The Power of Many29 Mar, 2014 By: Mark Fisher, Entertainment Merchants Association
Following Home Media Magazine’s recent call for nominations for Digital Drivers, a colleague asked me who I think are the individuals most responsible for driving change in that market segment. I responded that simply asking “who” yields an incomplete picture. We also need to ask “which,” as in “which companies and which industry organizations are having an impact.”
When identifying the influentials in our industry, we often forget to think especially about organizations. Perhaps I’m a bit sensitive about this, as I am the president of one of those industry organizations. But it is not simply about promoting the Entertainment Merchants Association (although I’m happy to do that).
Rather, it’s recognizing the vital role that industry organizations, both formal and informal, play in creating the conditions for a strong home entertainment industry. To be sure, the power of an individual with a vision and the leadership skills to realize that vision is irrefutable. But there is also great dynamism when individuals of different experiences and skill sets come together to achieve common goals for the benefit of the industry as a whole: the power of many.
We are fortunate to have a number of these organizations in our industry, including EMA, Digital Entertainment Content Ecosystem, DEG: The Digital Entertainment Group, the Los Angeles Entertainment Summit (LAES) Working Group, the Media & Entertainment Services Alliance, MovieLabs, National Association of Video Distributors and others. Each of these occupies a special niche and provides value to the industry as a whole. We are not competitors, but colleagues.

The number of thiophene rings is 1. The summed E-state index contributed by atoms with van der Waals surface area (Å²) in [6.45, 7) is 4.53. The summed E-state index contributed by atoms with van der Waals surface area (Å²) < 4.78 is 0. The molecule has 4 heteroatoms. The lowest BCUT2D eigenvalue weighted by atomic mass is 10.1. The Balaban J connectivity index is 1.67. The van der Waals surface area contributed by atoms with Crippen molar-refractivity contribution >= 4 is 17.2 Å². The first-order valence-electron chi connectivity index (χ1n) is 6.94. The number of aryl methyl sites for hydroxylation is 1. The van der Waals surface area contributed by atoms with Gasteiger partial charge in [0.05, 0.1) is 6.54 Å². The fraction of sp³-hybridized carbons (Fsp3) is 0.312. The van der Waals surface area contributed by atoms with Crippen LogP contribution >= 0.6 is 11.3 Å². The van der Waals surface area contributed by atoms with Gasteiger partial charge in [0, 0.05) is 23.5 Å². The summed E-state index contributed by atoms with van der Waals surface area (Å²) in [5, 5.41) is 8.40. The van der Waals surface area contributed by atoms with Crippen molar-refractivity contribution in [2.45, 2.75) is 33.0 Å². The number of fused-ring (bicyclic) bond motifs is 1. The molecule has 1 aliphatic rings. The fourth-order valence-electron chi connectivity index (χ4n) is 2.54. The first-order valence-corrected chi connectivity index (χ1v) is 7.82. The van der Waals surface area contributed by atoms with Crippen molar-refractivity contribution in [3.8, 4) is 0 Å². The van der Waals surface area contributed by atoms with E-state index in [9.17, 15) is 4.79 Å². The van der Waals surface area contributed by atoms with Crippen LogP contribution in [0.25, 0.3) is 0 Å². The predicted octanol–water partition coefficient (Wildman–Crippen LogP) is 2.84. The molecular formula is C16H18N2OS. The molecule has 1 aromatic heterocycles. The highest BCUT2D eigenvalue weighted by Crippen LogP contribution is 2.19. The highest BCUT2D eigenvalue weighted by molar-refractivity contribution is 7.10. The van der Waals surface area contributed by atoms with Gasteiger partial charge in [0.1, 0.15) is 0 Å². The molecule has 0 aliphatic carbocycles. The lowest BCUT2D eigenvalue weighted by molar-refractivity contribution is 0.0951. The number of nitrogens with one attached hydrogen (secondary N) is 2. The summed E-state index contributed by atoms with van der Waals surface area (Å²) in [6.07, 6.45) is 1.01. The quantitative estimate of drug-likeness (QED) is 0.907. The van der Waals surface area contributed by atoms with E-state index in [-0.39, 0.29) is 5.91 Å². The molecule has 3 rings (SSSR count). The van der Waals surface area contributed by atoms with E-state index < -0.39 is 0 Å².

I am, of course, most familiar with the work of EMA and how it has positively impacted the industry since its founding in 1981. Beginning with preserving the right of retailers to rent videos, through a successful battle against censorship of violent videos and video games, to today’s initiatives to provide consistency and efficiency in the digital supply chain, our activities have promoted a healthy retail sector and supported consumer choice.
I’m also heavily invested with the LAES Working Group, which oversees our annual industry summit. It is a rewarding experience to see so many fierce competitors work together to make sure that the industry has an annual gathering that provides solid business opportunities, valuable networking and a lot of fun — and has raised more than $1 million for charity in just its first two years.
And at the risk of sounding like I’m trying to flatter my host, I should also mention one other organization that provides a valuable service to the industry, but one that we often neglect to acknowledge: the magazine you are reading right now. Since its founding as Video Store Magazine 35 years ago, Home Media Magazine has been the go-to source for news and information about our industry. It’s been here documenting all the ups and downs, major events, and leaders of home entertainment almost since the beginning. In the process, it too has harnessed the power of many for the benefit of our industry.